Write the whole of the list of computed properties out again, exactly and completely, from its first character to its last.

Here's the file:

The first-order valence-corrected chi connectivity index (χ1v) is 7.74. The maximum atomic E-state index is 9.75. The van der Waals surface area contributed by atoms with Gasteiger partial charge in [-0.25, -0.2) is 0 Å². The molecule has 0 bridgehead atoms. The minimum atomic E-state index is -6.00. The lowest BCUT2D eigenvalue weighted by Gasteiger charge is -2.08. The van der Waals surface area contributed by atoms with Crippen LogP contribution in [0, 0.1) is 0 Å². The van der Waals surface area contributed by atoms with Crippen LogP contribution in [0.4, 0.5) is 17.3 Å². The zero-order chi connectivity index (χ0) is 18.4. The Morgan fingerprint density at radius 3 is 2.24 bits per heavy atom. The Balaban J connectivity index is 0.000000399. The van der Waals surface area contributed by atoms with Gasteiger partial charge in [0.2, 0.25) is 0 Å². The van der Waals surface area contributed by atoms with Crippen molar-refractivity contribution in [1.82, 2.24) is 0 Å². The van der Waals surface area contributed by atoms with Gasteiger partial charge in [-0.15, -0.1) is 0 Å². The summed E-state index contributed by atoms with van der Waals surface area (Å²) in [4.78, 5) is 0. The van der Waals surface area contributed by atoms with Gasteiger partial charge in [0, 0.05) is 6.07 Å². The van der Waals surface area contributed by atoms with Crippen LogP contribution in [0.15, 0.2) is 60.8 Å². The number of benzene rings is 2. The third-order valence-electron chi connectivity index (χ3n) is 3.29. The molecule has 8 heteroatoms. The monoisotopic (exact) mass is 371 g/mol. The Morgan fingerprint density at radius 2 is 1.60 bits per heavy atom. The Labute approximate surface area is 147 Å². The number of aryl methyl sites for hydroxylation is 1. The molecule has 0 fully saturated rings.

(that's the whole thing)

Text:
The first-order valence-corrected chi connectivity index (χ1v) is 7.74. The maximum atomic E-state index is 9.75. The van der Waals surface area contributed by atoms with Gasteiger partial charge in [-0.25, -0.2) is 0 Å². The molecule has 0 bridgehead atoms. The minimum atomic E-state index is -6.00. The lowest BCUT2D eigenvalue weighted by Gasteiger charge is -2.08. The van der Waals surface area contributed by atoms with Crippen LogP contribution in [0, 0.1) is 0 Å². The van der Waals surface area contributed by atoms with Crippen LogP contribution in [0.4, 0.5) is 17.3 Å². The zero-order chi connectivity index (χ0) is 18.4. The Morgan fingerprint density at radius 3 is 2.24 bits per heavy atom. The Balaban J connectivity index is 0.000000399. The van der Waals surface area contributed by atoms with Gasteiger partial charge in [0.2, 0.25) is 0 Å². The van der Waals surface area contributed by atoms with Crippen molar-refractivity contribution in [1.82, 2.24) is 0 Å². The van der Waals surface area contributed by atoms with Gasteiger partial charge in [-0.15, -0.1) is 0 Å². The summed E-state index contributed by atoms with van der Waals surface area (Å²) in [4.78, 5) is 0. The van der Waals surface area contributed by atoms with Gasteiger partial charge in [0, 0.05) is 6.07 Å². The van der Waals surface area contributed by atoms with Crippen LogP contribution in [0.15, 0.2) is 60.8 Å². The number of benzene rings is 2. The third-order valence-electron chi connectivity index (χ3n) is 3.29. The molecule has 8 heteroatoms. The monoisotopic (exact) mass is 371 g/mol. The Morgan fingerprint density at radius 2 is 1.60 bits per heavy atom. The Labute approximate surface area is 147 Å². The number of aryl methyl sites for hydroxylation is 1. The molecule has 0 fully saturated rings.